Empowering an individual's rights in respect of their personal information

Expanded individual privacy rights

The Government agrees in principle to the expansion of individuals' privacy rights to improve transparency and control over their personal information. This would see the expansion of a number of existing rights, new rights and a number of exemptions which, taken together, are likely to have a significant impact on organisations in terms of direct and indirect costs.

Direct marketing, targeting and trading

The Government agrees in principle that individuals should have an unqualified right to opt out of their personal information being used or disclosed for marketing purposes. Further, an organisation should provide information to online users in respect of the use of targeting systems (such as algorithms and profiling to recommend content) and an individual's consent should be required before an organisation can trade their personal information.

An individual's ability to seek redress

While the Government recognises that individuals should have direct rights of actions to seek compensation and enhance the control of their personal information, any direct right of action would require the individual to first lodge a complaint with the OAIC or a recognised external dispute resolution scheme. This is intended to encourage early resolution and minimise the burden on the Courts.

The proposed introduction of a statutory tort for serious invasions of privacy

It is proposed that this cause of action would require the invasion of privacy to either be a serious intrusion into seclusion or a serious misuse of private information, and would enable an individual to seek redress in the courts. This statutory tort would operate independently of an individual's ability to seek redress under the Privacy Act.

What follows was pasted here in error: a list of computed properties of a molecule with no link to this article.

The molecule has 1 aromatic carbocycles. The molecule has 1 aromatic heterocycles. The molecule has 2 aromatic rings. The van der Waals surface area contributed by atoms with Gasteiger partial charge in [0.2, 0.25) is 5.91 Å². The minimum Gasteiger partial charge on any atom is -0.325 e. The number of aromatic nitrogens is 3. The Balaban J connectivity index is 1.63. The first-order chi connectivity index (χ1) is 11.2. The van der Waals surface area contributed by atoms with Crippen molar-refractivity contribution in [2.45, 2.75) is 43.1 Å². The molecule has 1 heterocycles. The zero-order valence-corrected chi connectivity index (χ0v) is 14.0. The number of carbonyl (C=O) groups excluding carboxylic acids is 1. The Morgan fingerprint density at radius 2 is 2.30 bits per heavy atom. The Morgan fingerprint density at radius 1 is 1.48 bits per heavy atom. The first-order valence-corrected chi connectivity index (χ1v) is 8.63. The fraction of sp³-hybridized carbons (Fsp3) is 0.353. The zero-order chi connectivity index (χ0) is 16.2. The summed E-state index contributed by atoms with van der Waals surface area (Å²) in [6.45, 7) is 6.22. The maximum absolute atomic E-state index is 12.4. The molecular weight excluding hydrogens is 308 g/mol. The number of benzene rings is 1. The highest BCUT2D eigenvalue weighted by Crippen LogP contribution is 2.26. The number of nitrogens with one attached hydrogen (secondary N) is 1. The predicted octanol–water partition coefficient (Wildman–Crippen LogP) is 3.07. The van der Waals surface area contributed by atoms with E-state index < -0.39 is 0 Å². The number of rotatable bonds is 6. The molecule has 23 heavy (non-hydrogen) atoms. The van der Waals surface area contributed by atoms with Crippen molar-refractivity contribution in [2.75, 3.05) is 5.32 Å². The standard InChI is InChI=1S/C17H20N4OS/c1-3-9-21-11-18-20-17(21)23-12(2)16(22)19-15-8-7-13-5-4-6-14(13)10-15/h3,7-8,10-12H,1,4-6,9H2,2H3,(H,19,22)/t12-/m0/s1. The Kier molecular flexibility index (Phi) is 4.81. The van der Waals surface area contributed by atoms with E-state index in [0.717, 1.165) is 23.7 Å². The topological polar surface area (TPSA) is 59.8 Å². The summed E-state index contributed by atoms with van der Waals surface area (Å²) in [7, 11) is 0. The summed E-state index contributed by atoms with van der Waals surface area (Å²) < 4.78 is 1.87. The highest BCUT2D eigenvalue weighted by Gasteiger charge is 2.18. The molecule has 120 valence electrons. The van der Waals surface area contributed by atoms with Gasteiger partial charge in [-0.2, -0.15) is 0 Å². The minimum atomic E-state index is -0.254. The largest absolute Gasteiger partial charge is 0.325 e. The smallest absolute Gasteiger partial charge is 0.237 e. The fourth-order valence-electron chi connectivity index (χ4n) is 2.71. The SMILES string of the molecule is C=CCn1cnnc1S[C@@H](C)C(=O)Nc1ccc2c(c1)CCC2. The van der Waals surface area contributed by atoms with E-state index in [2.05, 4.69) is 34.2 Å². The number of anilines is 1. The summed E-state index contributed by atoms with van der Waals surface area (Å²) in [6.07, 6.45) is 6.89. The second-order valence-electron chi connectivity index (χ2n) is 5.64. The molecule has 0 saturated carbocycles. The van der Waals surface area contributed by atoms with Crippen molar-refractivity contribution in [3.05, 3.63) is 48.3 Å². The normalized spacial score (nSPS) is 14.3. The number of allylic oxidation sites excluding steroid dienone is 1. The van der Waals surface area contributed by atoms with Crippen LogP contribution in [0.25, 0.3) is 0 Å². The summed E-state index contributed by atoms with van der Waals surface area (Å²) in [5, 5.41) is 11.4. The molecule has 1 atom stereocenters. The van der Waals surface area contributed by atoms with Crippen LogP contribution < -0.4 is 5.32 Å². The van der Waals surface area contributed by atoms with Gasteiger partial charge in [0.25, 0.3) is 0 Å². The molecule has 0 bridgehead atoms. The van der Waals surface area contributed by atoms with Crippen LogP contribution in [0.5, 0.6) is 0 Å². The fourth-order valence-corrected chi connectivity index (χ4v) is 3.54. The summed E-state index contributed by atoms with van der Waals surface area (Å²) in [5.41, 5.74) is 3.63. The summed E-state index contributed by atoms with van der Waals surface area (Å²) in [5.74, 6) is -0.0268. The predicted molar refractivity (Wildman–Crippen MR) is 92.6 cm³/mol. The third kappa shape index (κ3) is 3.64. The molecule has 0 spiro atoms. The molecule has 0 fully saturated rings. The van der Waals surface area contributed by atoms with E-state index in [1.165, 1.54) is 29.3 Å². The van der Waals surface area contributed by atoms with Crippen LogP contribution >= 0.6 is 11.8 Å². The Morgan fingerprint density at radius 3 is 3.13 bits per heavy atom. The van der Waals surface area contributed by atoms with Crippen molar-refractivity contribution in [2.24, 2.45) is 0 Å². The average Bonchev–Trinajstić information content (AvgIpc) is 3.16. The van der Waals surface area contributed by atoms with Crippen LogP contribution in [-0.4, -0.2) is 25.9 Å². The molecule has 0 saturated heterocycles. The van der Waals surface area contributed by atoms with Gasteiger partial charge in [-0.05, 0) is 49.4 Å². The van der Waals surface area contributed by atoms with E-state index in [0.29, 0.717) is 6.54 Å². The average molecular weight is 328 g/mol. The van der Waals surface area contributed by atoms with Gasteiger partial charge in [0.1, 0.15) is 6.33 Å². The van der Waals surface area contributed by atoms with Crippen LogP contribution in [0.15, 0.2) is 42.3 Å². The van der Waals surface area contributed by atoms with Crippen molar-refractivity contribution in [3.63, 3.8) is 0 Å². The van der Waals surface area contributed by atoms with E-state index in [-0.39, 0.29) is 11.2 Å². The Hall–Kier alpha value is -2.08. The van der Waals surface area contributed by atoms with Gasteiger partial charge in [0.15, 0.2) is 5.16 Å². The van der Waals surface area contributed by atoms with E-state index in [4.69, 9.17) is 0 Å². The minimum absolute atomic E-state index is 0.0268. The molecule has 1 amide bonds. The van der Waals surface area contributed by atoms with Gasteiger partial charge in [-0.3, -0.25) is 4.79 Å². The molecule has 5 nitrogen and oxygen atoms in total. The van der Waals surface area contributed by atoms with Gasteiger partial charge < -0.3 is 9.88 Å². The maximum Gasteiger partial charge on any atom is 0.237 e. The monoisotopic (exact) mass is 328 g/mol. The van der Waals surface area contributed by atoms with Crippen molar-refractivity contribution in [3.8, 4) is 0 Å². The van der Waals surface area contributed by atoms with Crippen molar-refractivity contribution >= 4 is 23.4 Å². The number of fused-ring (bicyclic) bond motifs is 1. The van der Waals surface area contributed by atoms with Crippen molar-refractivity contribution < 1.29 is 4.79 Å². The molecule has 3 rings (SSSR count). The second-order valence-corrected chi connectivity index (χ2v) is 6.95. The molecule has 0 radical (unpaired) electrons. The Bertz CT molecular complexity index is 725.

Empowering regulators

Co-operative regulatory response

The Government will continue to support the various regulators in the cyber space (ASIC, ACCC, APRA, OAIC) to enforce matters involving the mishandling of personal information.

An empowered OAIC

The OAIC will be provided with additional powers to investigate and prosecute civil penalty provisions. It will also be granted the power to undertake public inquires and reviews on approval or direction of the Attorney-General. As part of this, the OAIC will conduct a strategic organisational review and investigations will be undertaken to consider the feasibility of an industry funding model to support the OAIC.

Tiered civil penalty provisions

The Privacy Act currently provides for serious or repeated privacy breaches which equates to a "top-tier" civil penalty provision. To encourage compliance with the Privacy Act, the Government agrees with the introduction of a new mid-tier civil penalty provision to cover "non-serious" privacy breaches and a low-tier civil penalty provision for specific administrative breaches of the Privacy Act and APPs.

How these changes will impact your organisation

The Government has indicated that it is committed to introducing legislation in 2024. Further consultation will be undertaken and we expect the final form of every proposed change will not be known until late next year at the earliest.

The proposals accepted and agreed to in principle by the Government are individually and collectively likely to have a significant impact on an organisation's privacy compliance burden. This will likely bring with it direct and indirect costs.

Organisations should continue to monitor progress of the Privacy Act Review, and begin factoring in the likely changes into its forward planning for activities involving the handling of personal information.

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Clayton Utz communications are intended to provide commentary and general information. They should not be relied upon as legal advice. Formal legal advice should be sought in particular transactions or on matters of interest arising from this communication. Persons listed may not be admitted in all States and Territories.